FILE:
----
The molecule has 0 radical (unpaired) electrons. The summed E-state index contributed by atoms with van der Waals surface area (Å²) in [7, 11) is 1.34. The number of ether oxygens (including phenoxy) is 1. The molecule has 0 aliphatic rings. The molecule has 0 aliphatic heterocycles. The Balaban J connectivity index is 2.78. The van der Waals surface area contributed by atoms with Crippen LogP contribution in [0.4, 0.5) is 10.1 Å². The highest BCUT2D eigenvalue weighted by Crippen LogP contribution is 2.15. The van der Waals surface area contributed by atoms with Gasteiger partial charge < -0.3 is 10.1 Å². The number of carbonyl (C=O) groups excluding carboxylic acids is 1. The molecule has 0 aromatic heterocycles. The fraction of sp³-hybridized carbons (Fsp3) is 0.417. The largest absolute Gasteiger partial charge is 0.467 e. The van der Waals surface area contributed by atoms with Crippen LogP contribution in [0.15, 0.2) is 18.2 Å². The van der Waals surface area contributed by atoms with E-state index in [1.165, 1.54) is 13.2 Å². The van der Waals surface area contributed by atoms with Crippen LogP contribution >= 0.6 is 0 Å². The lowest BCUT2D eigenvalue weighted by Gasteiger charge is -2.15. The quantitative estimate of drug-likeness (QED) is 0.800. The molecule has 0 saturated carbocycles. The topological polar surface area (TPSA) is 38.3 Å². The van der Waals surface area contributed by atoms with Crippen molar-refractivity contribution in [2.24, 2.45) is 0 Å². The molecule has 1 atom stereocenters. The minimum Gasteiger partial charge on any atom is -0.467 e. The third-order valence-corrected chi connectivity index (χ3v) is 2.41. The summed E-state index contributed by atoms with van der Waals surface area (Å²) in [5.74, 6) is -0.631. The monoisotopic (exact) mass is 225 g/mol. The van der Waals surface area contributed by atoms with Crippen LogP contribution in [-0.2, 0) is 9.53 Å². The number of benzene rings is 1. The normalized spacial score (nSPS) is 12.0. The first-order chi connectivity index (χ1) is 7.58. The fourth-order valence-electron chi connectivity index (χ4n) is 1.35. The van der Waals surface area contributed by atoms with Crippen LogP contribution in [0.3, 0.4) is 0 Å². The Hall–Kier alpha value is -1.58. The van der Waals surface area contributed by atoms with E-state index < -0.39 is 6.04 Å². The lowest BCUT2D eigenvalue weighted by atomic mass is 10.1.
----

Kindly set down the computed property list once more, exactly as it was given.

The molecule has 0 radical (unpaired) electrons. The summed E-state index contributed by atoms with van der Waals surface area (Å²) in [7, 11) is 1.34. The number of ether oxygens (including phenoxy) is 1. The molecule has 0 aliphatic rings. The molecule has 0 aliphatic heterocycles. The Balaban J connectivity index is 2.78. The van der Waals surface area contributed by atoms with Crippen LogP contribution in [0.4, 0.5) is 10.1 Å². The highest BCUT2D eigenvalue weighted by Crippen LogP contribution is 2.15. The van der Waals surface area contributed by atoms with Gasteiger partial charge < -0.3 is 10.1 Å². The number of carbonyl (C=O) groups excluding carboxylic acids is 1. The molecule has 0 aromatic heterocycles. The fraction of sp³-hybridized carbons (Fsp3) is 0.417. The largest absolute Gasteiger partial charge is 0.467 e. The van der Waals surface area contributed by atoms with Crippen LogP contribution in [0.15, 0.2) is 18.2 Å². The van der Waals surface area contributed by atoms with E-state index in [1.165, 1.54) is 13.2 Å². The van der Waals surface area contributed by atoms with Crippen LogP contribution >= 0.6 is 0 Å². The lowest BCUT2D eigenvalue weighted by Gasteiger charge is -2.15. The quantitative estimate of drug-likeness (QED) is 0.800. The molecule has 0 saturated carbocycles. The topological polar surface area (TPSA) is 38.3 Å². The van der Waals surface area contributed by atoms with Crippen molar-refractivity contribution in [2.24, 2.45) is 0 Å². The molecule has 1 atom stereocenters. The minimum Gasteiger partial charge on any atom is -0.467 e. The third-order valence-corrected chi connectivity index (χ3v) is 2.41. The summed E-state index contributed by atoms with van der Waals surface area (Å²) in [5.74, 6) is -0.631. The monoisotopic (exact) mass is 225 g/mol. The van der Waals surface area contributed by atoms with Crippen LogP contribution in [-0.2, 0) is 9.53 Å². The number of benzene rings is 1. The normalized spacial score (nSPS) is 12.0. The first-order chi connectivity index (χ1) is 7.58. The fourth-order valence-electron chi connectivity index (χ4n) is 1.35. The van der Waals surface area contributed by atoms with Crippen LogP contribution in [0.3, 0.4) is 0 Å². The Hall–Kier alpha value is -1.58. The van der Waals surface area contributed by atoms with E-state index < -0.39 is 6.04 Å². The lowest BCUT2D eigenvalue weighted by atomic mass is 10.1.